How to Interpret the Notion of Chance?

We all think we’re familiar with the notion of ‘chance‘. But are we really? And if so, what are the consequences we should attach to our interpretation of chance? For instance, are chances purely descriptive in nature – in the sense that they refer only to past events – or do they have a predictive power that might be based upon some kind of underlying ‘natural’ force producing the structured data? And why would it even matter how to interpret chance? Let’s take a look behind the curtains of a probabilistic interpretation of chance, right into its philosophical dimensions.

On average, 12,3 per 100.000 inhabitants of the USA get killed in a traffic accident. Also, 45 percent of Canadian men are expected to develop some form of cancer at some point in their lives. So, what do you think about these data? First of all: does the fact that 12.3 out of 100.000 inhabits get killed in traffic tell you anything about the likelihood that you are going to be killed in traffic? I guess not. It is merely a descriptive notion invented to condense a large amount of data into an easy to read figure. It says nothing about your future, or anyone’s future for that matter. After all: you will either die in traffic or you will not, and you will either get cancer or you will not. At this point in your life you are absolutely clueless which way it will turn out to be. For all you know, it might be a 50-50 kind of situation.

Although this interpretation of chance might feel counter-intuitive, it seems a more reasonable position to take than believing you are expected to die in traffic with a probability of 12,3/100.000. You are after all a unique person and you don’t have 100.000 ways to go. You either go one way, or the other. It is only by adding huge amounts of data together that scientists can come to compressed figures (like chances), thereby describing what has happened in the past. But description does not equal prediction, and totality does not equal uniqueness.

What are the implications of this manner of looking at chance for our interpretation of science? What about the inferences scientists make based upon data, like the one about cancer I mentioned above? Are they making unjustified claims by posing that 45 percent of men are expected to die of cancer? I believe this might indeed be the case. In case scientists want to be fully justified in getting at their conclusions, they should do away with any claims regarding the likelihood of any event happening in the future. That seems to be the only manner for staying true for 100 percent to the data available.

But watch it: this is not to say that the scientific enterprise has lost its value. Science can still be the vehicle best-suited for gathering huge amounts of data about the world, and for presenting these data in such a way that we are able to get a decent glimpse of what is going on in the world around us. And that is where – I believe – the value of science resides: in the provision of data in an easy to understand manner. Not in the making of predictions, or inferences of any kind, as many scientists might happen to believe: just the presentation of data, a job which is difficult enough in itself.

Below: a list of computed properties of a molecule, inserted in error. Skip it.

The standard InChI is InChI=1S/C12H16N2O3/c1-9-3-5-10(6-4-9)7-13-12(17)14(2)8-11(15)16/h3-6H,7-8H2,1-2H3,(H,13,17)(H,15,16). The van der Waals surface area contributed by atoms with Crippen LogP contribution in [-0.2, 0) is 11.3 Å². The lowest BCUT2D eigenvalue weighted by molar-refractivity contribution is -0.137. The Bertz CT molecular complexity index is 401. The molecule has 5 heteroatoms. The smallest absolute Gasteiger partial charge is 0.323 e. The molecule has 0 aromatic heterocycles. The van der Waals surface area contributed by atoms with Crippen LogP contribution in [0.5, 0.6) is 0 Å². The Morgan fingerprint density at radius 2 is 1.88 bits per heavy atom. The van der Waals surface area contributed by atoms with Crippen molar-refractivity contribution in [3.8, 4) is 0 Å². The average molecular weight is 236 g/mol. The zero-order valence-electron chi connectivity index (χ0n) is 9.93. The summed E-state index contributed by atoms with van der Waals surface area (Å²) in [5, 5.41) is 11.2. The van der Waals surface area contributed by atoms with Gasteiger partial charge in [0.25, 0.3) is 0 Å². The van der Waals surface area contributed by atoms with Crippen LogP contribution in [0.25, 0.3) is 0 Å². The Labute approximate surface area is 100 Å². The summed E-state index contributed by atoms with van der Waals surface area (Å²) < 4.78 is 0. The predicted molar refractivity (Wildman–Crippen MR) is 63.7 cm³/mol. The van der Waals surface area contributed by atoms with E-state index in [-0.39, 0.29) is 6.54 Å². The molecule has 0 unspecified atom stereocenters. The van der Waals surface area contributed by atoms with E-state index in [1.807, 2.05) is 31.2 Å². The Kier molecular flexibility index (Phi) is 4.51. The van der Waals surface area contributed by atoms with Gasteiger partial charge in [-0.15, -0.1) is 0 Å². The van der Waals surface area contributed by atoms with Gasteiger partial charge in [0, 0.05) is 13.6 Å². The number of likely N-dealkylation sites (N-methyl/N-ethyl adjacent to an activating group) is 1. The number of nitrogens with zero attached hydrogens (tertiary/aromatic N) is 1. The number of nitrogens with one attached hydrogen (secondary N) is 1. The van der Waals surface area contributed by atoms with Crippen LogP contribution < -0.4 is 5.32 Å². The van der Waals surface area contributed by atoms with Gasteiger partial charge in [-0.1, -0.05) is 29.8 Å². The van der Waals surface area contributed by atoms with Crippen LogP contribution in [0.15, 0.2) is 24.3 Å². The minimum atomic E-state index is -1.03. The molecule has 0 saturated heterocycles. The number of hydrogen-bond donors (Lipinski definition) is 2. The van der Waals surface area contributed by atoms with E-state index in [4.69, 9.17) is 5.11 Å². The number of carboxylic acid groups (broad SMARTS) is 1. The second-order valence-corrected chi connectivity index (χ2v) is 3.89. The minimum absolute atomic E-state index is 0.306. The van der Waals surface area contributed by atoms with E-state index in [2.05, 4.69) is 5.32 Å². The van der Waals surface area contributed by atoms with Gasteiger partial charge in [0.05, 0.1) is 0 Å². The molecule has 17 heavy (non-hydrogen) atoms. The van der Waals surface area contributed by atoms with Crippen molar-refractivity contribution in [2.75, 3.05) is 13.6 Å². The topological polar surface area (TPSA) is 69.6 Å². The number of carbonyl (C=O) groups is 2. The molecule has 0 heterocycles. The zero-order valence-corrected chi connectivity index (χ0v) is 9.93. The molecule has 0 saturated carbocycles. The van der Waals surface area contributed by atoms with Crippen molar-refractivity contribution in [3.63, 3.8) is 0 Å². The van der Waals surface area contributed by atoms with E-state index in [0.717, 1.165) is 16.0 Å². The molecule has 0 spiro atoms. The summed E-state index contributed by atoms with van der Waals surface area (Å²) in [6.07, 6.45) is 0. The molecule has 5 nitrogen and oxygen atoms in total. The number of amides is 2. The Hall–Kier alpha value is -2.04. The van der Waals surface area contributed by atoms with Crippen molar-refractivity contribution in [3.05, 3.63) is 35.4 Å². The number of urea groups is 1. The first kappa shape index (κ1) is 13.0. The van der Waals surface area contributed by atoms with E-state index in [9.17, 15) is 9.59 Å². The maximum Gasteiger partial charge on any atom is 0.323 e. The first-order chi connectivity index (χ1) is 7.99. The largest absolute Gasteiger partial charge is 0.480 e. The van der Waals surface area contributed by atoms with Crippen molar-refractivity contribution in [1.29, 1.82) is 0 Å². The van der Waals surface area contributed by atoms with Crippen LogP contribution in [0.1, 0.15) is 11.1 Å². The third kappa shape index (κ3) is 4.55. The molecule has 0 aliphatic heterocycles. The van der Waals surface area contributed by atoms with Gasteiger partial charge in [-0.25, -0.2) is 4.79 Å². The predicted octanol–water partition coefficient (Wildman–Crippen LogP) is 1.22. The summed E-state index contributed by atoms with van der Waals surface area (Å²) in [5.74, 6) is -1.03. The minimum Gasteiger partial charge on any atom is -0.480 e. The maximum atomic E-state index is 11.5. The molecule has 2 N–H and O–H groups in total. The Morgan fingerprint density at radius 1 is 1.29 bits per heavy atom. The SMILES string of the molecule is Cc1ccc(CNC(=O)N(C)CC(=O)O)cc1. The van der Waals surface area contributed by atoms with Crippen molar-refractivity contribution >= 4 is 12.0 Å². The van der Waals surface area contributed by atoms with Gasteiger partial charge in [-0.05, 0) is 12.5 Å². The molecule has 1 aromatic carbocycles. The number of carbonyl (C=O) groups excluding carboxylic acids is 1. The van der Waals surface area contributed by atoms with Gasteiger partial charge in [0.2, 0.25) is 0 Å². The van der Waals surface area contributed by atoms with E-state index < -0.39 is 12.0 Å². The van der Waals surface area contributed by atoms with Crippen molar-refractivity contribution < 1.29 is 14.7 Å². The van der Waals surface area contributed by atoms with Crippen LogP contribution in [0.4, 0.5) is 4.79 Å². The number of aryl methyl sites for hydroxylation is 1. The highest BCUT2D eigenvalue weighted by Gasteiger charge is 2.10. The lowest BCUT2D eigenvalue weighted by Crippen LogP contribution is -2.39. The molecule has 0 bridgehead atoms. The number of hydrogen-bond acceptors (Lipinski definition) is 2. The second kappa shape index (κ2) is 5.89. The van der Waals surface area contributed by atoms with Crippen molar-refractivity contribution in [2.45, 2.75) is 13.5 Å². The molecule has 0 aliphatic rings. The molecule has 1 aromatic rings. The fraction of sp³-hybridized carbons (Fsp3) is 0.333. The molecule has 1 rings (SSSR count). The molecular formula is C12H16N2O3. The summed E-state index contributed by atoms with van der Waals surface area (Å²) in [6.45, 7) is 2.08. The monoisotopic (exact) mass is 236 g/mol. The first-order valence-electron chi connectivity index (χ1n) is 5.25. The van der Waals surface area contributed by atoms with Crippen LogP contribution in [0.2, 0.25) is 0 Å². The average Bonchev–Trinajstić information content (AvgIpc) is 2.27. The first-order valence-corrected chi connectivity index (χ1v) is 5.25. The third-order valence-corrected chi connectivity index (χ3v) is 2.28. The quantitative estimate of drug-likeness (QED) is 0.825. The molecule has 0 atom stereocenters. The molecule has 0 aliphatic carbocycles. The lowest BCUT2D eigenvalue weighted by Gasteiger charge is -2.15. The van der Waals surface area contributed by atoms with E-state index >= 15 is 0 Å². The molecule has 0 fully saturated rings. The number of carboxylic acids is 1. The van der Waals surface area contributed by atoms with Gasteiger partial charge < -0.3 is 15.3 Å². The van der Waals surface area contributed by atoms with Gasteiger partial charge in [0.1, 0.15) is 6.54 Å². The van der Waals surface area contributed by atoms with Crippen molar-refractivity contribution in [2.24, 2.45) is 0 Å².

You could say that I am not justified in make this claim. You could back up your argument by saying that a difference should be made between the case of ’45 percent of men are expected to get some form of cancer’ and ‘one specific man has a 45 percent chance of getting cancer’. Where the latter might be untrue, because of the fact that one will either get cancer or not, the former might be more justified. That is because it divides a group into units that will either get cancer or not. However, although this might be true to a certain extent, it still seems to be an unjustified manner to make predictions about the way the world will turn out to be. After all, considering 100 men to be the unit of selection is only to replace the level of the individual with the level of a group. On an even higher level of abstraction, one could consider the 100 men to be one unit, which subsequently would make the conclusions reached unjustified again.

Also, when choosing to make predictions on the level of the group, why does one choose the higher- instead instead of the lower level? Why wouldn’t it be okay to say that, instead of human beings, cells are the true units that either get cancer or not? That’s only a difference in the level of analysis, right?

So, next time you read somewhere that 99 of the 100 people fail in achieving something, interpret this for what it is: a description of what has happened in the past that can inform you in making the decision about what you should do right now. So don’t interpret this as meaning that you only have a one percent chance of being able to achieve a certain goal, because that would be a totally unjustified inference to make: an inference that goes way beyond what the data can support. And don’t consider a scientific fact to be a prediction about the future. Consider it for what it is: a useful description of the past, but no legitimate claim about the future.

But what do you think?

Written by Rob Graumans